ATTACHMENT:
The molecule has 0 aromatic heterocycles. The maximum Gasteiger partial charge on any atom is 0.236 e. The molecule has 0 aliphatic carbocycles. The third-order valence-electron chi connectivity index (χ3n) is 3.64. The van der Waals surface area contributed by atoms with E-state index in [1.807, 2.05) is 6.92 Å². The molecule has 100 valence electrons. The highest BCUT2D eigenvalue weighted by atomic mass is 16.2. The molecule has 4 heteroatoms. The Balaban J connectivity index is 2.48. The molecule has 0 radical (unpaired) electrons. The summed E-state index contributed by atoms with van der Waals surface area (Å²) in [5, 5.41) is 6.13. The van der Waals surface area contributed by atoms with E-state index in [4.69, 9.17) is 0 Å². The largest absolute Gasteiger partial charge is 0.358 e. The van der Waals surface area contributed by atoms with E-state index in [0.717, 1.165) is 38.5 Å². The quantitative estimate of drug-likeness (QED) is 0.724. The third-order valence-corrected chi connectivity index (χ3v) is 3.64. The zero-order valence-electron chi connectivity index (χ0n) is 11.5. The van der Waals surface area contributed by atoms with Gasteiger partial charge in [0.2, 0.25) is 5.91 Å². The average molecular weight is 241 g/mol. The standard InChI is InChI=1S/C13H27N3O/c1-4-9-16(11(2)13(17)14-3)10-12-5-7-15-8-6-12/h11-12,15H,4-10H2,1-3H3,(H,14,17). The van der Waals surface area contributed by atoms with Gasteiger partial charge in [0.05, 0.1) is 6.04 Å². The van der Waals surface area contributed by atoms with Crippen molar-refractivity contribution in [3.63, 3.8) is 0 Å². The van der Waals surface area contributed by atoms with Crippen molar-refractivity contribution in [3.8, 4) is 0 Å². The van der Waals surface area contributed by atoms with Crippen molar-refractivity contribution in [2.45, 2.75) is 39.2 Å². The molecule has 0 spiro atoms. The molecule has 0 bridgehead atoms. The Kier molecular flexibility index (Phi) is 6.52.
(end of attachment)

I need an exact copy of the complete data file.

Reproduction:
The molecule has 0 aromatic heterocycles. The maximum Gasteiger partial charge on any atom is 0.236 e. The molecule has 0 aliphatic carbocycles. The third-order valence-electron chi connectivity index (χ3n) is 3.64. The van der Waals surface area contributed by atoms with E-state index in [1.807, 2.05) is 6.92 Å². The molecule has 100 valence electrons. The highest BCUT2D eigenvalue weighted by atomic mass is 16.2. The molecule has 4 heteroatoms. The Balaban J connectivity index is 2.48. The molecule has 0 radical (unpaired) electrons. The summed E-state index contributed by atoms with van der Waals surface area (Å²) in [5, 5.41) is 6.13. The van der Waals surface area contributed by atoms with E-state index in [4.69, 9.17) is 0 Å². The largest absolute Gasteiger partial charge is 0.358 e. The van der Waals surface area contributed by atoms with E-state index in [0.717, 1.165) is 38.5 Å². The quantitative estimate of drug-likeness (QED) is 0.724. The third-order valence-corrected chi connectivity index (χ3v) is 3.64. The zero-order valence-electron chi connectivity index (χ0n) is 11.5. The van der Waals surface area contributed by atoms with Gasteiger partial charge in [0.2, 0.25) is 5.91 Å². The average molecular weight is 241 g/mol. The standard InChI is InChI=1S/C13H27N3O/c1-4-9-16(11(2)13(17)14-3)10-12-5-7-15-8-6-12/h11-12,15H,4-10H2,1-3H3,(H,14,17). The van der Waals surface area contributed by atoms with Gasteiger partial charge in [0.05, 0.1) is 6.04 Å². The van der Waals surface area contributed by atoms with Crippen molar-refractivity contribution in [3.63, 3.8) is 0 Å². The van der Waals surface area contributed by atoms with Crippen molar-refractivity contribution in [3.8, 4) is 0 Å². The van der Waals surface area contributed by atoms with Crippen molar-refractivity contribution in [2.45, 2.75) is 39.2 Å². The molecule has 0 spiro atoms. The molecule has 0 bridgehead atoms. The Kier molecular flexibility index (Phi) is 6.52.